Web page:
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At craft night last night, I got my 22-stitch-wide scarf into the conditions of being as narrow as 14 stitches and as wide as 28 stitches (or so--I don't remember the actual numbers). I don't even know how. Fortunately, even with all the ripping out, I ended the night with a longer scarf than I started out with.

(And I ended that sentence with not one, but two prepositions. I have talents.)

Quote of the Day - "The corporations, especially in the mid twentieth century, were actively looking at the way they could could trigger off psycholological impulses deep within us that would cause us to desire new products that we had never ever thought of desiring before, so in that respect it's pushed upon is. But, it's only possible to do that because (as Microsoft would put it) there are security vulnerabilities within us." - Alastair McIntosh in "Consumed: Inside the Belly of the Beast"

That's an interesting way to look at advertising - Is this enticing ad taking advantage of a security vulnerability that I have? Or even: Is this consumer craving I have stemming from a security vulnerability that I have?
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My First Colonoscopy [Aug. 28th, 2014|05:00 pm]
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The summary: the prep went mostly better than expected, the procedure shows I'm fine but went worse than expected, the recovery went better than expected.

Low-fiber diet

This part was way fun. I started with chocolate milk as usual for breakfast.

At work, a co-worker got way too many fresh, hot cookies delivered to her for her birthday and so was sharing them. I was taking my first bite before I remembered that I was on a restrictive diet. But, it's America! I'm safe from fiber! I had one chocolate chip cookie (with a tiny bit of fiber from the cocoa) and one cinnamon sugar cookie (with a tiny bit of fiber from the cinnamon) and stayed away from the oatmeal raisin cookies.

For lunch I had bought some macaroni and cheese from Trader Joe's. I normally would never buy this because of white noodles. My cashier said he often got that for lunch at work. I told him that the packaging claims it's two servings. In the end I decided it counted as his mid-morning snack plus lunch plus mid-afternoon snack.

I brought a container to pack the second serving in to bring it home, just in case, but that was not needed. This might be the most delicious macaroni and cheese I have ever tasted. I even like it better than the stuff at Hyde Park Bar and Grill, which has seasoned breadcrumbs on top. This does not need seasoned breadcrumbs.

I will have to buy it again to let Robin taste it. And actually, it's way healthier than the cheese flavored ramen-noodle type stuff I sometimes buy for a guilty pleasure (whenever it's on sale for 28 cents or something) because it has no hydrogenated fats in it. (I think--better check.) If so, I'll switch over to TJ mac n cheese for my guilty pleasure, even though this costs more. It's a thing I have about once every three to six months.

Then a co-worker asked me if I'd had lunch already. Um, yes, two lunches. But she was inviting me to lunch at Kerbey Lane to celebrate the aforementioned birthday. So I came anyway for the socializing. I was quite full, so it was easy to resist getting anything there. The person who invited me called herself an idiot for having given me such late notice, but it worked out perfectly for me. The macaroni and cheese was probably more delicious, cheaper, and had less fiber than what I would have gotten had I ordered something there.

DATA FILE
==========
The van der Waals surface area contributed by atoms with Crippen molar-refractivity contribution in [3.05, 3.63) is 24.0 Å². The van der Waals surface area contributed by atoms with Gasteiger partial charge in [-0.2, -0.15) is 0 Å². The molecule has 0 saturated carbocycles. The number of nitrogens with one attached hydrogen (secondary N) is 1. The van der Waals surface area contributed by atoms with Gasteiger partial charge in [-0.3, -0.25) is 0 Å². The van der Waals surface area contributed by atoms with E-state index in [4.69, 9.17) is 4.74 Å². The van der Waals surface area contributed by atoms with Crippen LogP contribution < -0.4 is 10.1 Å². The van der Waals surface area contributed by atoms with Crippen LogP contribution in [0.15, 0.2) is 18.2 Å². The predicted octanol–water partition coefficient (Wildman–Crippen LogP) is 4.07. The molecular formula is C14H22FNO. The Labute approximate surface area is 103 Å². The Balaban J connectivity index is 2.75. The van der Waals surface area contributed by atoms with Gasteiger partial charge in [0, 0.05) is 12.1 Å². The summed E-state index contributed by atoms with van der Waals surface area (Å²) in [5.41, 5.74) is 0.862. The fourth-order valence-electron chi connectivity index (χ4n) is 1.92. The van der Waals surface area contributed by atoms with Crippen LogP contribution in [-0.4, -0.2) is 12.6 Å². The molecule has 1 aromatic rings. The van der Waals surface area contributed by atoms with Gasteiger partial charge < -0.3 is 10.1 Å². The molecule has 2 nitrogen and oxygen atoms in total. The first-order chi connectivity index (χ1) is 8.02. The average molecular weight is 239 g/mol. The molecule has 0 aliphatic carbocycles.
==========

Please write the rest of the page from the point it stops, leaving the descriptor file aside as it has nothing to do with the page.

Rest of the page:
Then Robin wanted to go shopping, so I ended up at a store that sells donuts. I had told myself that if this happened, I would get a donut (normally I resist). So I had my favorite donut (chocolate-covered, custard-filled) and milk for dinner.

On the second day I had chocolate milk for breakfast as usual.

Then at work, there were leftover breakfast tacos up for grabs after an event. I remembered about my diet, but they were made with white tortillas! I got one with egg and cheese and one with egg and bacon. They didn't even have any bean and cheese ones to tempt me.

For lunch I had some plain fried rice I made from uncooked white rice that Robin had leftover from something and which I wouldn't let him throw out when he realized he wouldn't be using it.

For dinner, I baked up some crescent rolls from a can. Although I cooked them wrong, the non-burnt parts were pretty tasty. I ate some of them with a one-egg cheese omelete. Then I had chocolate milk again for a late-night snack.

So evil! But delicious!

(Note, in other UT jobs, this surprising-free-food phenomenon happened quite often, but in my current job it happens more like once every three months. So twice in two days is crazy!)

Liquid diet

I was worried about this part of the prep because I don't like to be hungry. It's not as bad as Sally--I can still live a basically normal life. I just can't concentrate well and don't like it.

But it wasn't so bad. For breakfast I pulled out my refrigerated Ensure Clear, Blueberry Pomegranate flavor. It tasted sort of like fruit and sort of like vitamins. I like that vitamin flavor, so I thought it was pretty good. But after the second sip I realized it was red. That color is forbidden! So I just had a big glass of water, either.

For lunch I had some broth from a box that Robin recommended as real broth and not just colored salt water. It smelled really good, but the taste was just okay because I'm afraid I really like my broth to be salted.

Then for my afternoon snack I drank a creme soda. So I never got so hungry at work that I counldn't concentrate enough to do it properly. Victory!